National Preparedness Month (September) was established to increase awareness to plan and prepare for disasters and other emergencies. This includes events like natural disasters, power outages, and public health emergencies. Take the time to determine which disasters your area is susceptible to so that you can plan and prepare accordingly.
On the business side, organizations have plans to minimize the impacts of disasters on their critical business operations. Does this only apply to larger organizations? No! Actually, small businesses are especially vulnerable because they may not have the resources to recover as quickly as larger organizations. According to a FEMA study, up to 60% of small businesses don t have a formal emergency response plan.
There are several resources and tools to help organizations of all sizes create a plan including Ready.gov for business, Federal Emergency Management Agency (FEMA), Small Business Administration (SBA), American Red Cross s Ready Rating Program, and OSHA s Evacuation Plans and Procedures eTool.
Preparedness At Work
If you haven t reviewed your business continuity and/or disaster recovery plans lately, now may be the time. The business is continually changing so you want to make sure your plans reflect those changes. Does your plan include the new location you recently opened? Do you have a list of your key customers and vendors handy? Are you prepared if employees need shelter-in-place at work? In the event of a disaster, you want to be as efficient as possible.
You may want to consider establishing partnerships to share resources in the event of an emergency. Sometimes it takes a village to get through a major disaster. For example, if your dock is damaged during an earthquake, is there another business with a dock that can help (and vice versa)?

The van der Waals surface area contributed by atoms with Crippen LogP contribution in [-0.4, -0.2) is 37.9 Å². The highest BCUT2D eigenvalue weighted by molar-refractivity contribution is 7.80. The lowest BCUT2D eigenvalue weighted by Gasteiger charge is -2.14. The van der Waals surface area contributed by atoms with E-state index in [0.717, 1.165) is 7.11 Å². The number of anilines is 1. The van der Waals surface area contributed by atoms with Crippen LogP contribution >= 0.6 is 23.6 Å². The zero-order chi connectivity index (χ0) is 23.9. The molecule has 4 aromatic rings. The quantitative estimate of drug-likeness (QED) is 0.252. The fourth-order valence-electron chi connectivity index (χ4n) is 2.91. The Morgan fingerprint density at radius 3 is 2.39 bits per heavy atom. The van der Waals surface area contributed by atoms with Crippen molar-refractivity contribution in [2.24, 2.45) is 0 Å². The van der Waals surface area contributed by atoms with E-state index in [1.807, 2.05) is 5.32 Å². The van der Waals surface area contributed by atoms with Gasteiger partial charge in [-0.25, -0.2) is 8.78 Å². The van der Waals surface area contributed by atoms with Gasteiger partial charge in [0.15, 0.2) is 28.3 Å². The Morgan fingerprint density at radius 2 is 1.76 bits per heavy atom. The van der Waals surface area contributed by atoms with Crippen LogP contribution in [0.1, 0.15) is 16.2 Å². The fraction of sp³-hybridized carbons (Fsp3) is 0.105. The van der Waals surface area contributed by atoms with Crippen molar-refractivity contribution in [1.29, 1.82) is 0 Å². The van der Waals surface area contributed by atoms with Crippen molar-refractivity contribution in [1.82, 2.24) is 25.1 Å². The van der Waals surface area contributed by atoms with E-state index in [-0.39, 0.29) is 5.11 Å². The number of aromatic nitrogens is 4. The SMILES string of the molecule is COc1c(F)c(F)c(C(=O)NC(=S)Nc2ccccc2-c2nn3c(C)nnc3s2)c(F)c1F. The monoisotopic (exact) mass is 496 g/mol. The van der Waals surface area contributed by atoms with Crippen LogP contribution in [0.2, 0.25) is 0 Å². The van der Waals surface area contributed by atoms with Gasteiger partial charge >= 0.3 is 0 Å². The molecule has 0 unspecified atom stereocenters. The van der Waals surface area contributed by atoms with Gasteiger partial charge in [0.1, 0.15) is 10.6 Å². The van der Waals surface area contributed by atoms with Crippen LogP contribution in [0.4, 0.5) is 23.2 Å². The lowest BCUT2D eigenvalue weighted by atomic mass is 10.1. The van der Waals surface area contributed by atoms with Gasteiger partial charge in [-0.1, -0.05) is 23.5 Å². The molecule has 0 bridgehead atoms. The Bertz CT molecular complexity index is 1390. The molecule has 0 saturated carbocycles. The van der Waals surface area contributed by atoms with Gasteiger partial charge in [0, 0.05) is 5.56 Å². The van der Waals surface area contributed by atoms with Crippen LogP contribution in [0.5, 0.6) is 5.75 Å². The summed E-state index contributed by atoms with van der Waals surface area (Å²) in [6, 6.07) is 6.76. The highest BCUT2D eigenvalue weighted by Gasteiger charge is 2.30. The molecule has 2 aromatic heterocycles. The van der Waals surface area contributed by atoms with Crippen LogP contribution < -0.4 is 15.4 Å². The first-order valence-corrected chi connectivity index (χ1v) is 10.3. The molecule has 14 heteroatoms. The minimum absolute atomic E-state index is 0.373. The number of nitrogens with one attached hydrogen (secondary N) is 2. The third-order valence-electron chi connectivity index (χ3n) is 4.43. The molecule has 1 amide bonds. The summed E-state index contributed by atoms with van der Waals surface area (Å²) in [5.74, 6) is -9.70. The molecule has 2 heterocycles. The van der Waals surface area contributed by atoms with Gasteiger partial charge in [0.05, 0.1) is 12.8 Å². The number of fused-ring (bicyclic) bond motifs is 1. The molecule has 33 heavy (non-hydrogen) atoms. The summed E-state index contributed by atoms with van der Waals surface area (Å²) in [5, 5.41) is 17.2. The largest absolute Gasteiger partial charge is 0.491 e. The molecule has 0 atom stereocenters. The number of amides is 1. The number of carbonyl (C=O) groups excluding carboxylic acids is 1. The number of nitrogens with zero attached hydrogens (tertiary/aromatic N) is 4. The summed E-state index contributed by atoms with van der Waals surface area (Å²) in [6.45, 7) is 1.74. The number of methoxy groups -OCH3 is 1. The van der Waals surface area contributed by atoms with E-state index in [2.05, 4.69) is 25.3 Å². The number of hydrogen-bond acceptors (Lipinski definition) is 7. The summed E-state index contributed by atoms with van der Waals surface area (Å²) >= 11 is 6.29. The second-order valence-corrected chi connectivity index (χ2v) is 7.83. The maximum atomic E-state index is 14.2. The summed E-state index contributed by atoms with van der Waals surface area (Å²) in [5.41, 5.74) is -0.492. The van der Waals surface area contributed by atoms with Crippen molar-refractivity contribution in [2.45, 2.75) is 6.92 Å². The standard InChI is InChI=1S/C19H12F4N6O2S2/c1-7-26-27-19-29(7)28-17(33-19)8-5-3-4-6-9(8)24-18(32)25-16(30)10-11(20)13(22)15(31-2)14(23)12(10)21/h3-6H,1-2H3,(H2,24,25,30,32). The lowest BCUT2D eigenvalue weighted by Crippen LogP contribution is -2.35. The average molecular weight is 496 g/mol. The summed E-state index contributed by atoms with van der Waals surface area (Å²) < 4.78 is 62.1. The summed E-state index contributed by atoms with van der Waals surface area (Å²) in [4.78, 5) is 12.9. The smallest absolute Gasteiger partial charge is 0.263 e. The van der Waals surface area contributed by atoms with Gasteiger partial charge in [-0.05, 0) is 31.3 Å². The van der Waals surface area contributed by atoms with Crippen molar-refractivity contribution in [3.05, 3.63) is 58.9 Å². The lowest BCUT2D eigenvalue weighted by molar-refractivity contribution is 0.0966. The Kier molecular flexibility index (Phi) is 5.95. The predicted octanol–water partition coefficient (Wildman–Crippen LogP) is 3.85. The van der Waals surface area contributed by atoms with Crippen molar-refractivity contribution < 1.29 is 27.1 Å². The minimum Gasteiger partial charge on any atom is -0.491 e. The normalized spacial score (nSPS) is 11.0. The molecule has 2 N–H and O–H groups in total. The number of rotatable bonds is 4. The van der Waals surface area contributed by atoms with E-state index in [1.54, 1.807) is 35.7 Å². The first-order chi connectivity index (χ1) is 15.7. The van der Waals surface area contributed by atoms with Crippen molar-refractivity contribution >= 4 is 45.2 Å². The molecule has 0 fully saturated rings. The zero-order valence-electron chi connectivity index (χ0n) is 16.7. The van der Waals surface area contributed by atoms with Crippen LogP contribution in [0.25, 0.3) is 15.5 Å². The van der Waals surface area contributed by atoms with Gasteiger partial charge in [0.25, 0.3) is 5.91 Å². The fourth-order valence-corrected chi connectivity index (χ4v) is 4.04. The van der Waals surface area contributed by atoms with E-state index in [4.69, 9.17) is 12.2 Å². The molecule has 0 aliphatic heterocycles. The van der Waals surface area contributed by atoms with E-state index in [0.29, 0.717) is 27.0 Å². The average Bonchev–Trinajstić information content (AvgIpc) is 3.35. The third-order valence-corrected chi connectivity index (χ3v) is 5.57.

Organizations are reliant on their employees. When a disaster strikes, it s natural for employees to ensure their own families are safe before going to work. It behooves organizations to encourage employees to be prepared when a disaster occurs.
Preparedness At Home
Individuals can take a few basic steps to start being prepared. Some key steps include:
1. Make a plan. Make a plan including communications, travel routes, etc. Tailor your needs for your family. If everyone is separated when the disaster occurs, where will you reunite? If you have school-aged children, do you know what their school will do in the event of a disaster? Ready.gov has a Make a Family Emergency Plan fillable form to help you get started.
2. Build a kit. Create and customize a kit to meet your family s unique needs. Ready.gov s Emergency Supply List outlines a great basic kit.
- TIP #1 - Instead of buying all of the suggested items at once, buy them when they re on sale.
- TIP #2 - Include cash and keep bills (less than or equal to $20) in case merchants can t provide change. Rotate items such as food and water so you don t have expired items.
3. Update and practice your plan. Your family (and times) will change. Periodically review your plan to make sure it s current and everyone knows what to do. For example, have you had a fire drill to ensure everyone can evacuate in a timely manner?
If you ve already taken at least some of these steps, that s a great start and you re not alone. According to FEMA, more individuals are becoming better prepared—81% have gathered supplies, 65% have sought out preparedness information, and 48% have created an emergency plan.
In addition, you may want to find out what local resources may be available. This includes your local government emergency management agencies, schools, faith-based organizations, food banks, senior centers, and animal rescue organizations, to name a few.
The more prepared you are, the more likely you are to safely get through the next disaster or emergency. For more information on the importance of being prepared both at work and home, follow me on LinkedIn!
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